When my friends at Vlieseline (major producer of interfacings etc) asked me try out their new wadding I had a definite project in mind. The Tamarack by Grainline Studio. I have admired the company's minimalist style for some time, and have also been lamenting the lack of time to quilt, so this seemed like the perfect project.
The jacket is simple in shape and the sleeves don't need to be set in. However, it is rated as an intermediate level because you do need to quilt all of the pieces, add welt pockets if you want to, and bind the edges.
It took me approximately 8 hours to sew up - though I didn't add welts in this case as it is a sample garment for display at shows and I thought it was best to show off the quilting as much as possible ( I wasn't just been lazy, honest!!).
The wadding I used is light-weight, 80% wool and 20% polyester with a non-woven cover on one side to prevent fibre migration. It is quite lofty and gives a padded look to the jacket. I secured it between my outer fabric and lining with large basting stitches and the non-woven cover next to the top layer. This meant that the sewing machine needle went down through it before hitting the wadding and it seemed to work perfectly well.
I used quilters tape (washi tape would work fine too) to mark my stitch line and ensured they matched across the jacket whilst it was laying flat.
I am lucky to have a Janome Horizon with large throat, walking foot and stitch-length regulator so I am sure this helped enormously. I used a 70 needle and Aurifil 100% cotton 50 wt thread to quilt it. I would recommend a stitch length of at least 3.5 here for nice, clean lines.
Top Tip I ensured the top thread matched my outer fabric and the bobbin thread matched my lining, then checked my tension before I started.
I had a tiny bit of movement between the layers when quilting, but I simply trimmed any excess wadding away, and ensured the pieces were symmetrical before sewing up the seams. For this step I used a Gutterman sew-all thread.
The seams are obviously bulky with all those layers of fabric and wadding. You could overlock them, or use a herringbone stitch that only goes into the inside layer of fabric and wadding, and helps the seam to lie flat.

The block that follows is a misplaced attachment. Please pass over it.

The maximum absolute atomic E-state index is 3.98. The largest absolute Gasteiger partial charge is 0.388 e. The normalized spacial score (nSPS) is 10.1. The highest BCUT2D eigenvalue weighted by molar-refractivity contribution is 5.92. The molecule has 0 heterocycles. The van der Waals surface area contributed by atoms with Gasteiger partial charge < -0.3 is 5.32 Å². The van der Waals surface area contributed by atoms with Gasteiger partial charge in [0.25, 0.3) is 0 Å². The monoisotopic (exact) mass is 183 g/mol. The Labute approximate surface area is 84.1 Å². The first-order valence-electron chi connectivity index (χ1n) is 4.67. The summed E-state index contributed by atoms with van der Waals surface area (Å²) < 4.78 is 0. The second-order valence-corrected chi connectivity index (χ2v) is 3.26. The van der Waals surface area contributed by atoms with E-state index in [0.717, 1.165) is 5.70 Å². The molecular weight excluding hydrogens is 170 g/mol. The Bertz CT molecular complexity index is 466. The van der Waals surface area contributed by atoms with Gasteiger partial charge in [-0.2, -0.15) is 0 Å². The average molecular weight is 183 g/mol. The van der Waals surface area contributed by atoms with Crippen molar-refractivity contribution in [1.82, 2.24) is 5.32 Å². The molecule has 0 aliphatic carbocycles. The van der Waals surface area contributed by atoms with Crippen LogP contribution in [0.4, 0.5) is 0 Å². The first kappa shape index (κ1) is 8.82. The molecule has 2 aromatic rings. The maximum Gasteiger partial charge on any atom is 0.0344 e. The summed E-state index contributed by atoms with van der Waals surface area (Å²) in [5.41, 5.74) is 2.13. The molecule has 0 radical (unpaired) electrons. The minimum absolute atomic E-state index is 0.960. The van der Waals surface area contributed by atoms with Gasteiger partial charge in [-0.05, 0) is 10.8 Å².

I found wonder clips more useful than pins, again because of the number of layers of fabric.
I would say that the sizing seems accurate - I cut out a 14 (US) for the sample and it is a little big on me. I am a UK 12 so I will make my own version smaller.
The most laborious part of construction for me was applying all of the bias binding. I bought the tape as I wanted a contrasting colour and to save a little time. I machined it on first and then top stitched to secure the inside. The fact that I have bound many quilts in my time definitely helped with making neat corners, but Grainline do have a helpful guide on their website. There isn't really an alternative finish you can achieve, because the layers are quilted together, and it wouldn't hang right if you turned back a hem. You just need to take your time, have a coffee break, and work through it.
Top Tip I only added one sewn-in snap for a fastener at the front edge. However, if I was applying set-in snaps I would be tempted to add a layer of iron-on interfacing between the wadding and fabric to strengthen it (this would need to happen before you bind the edge). I was worried that, over time, the snap might work loose.
And that is it.
The Tamarack is never going to be a cheap garment to sew up because you need approx 4 metres of cloth and the wadding, and binding. However, at the studio I love the challenge of persuading dressmakers to quilt, and quilters to try dressmaking. This is a fantastic crossover project, and really cosy to wear. I also love how the back sits a little lower and covers your bottom.
I fancy some Liberty print for my own version, so watch this space.
If you have sewn up the Tamarack too I would love to hear all about it.
Click here to read my top tips for sewing with Double Gauze fabric.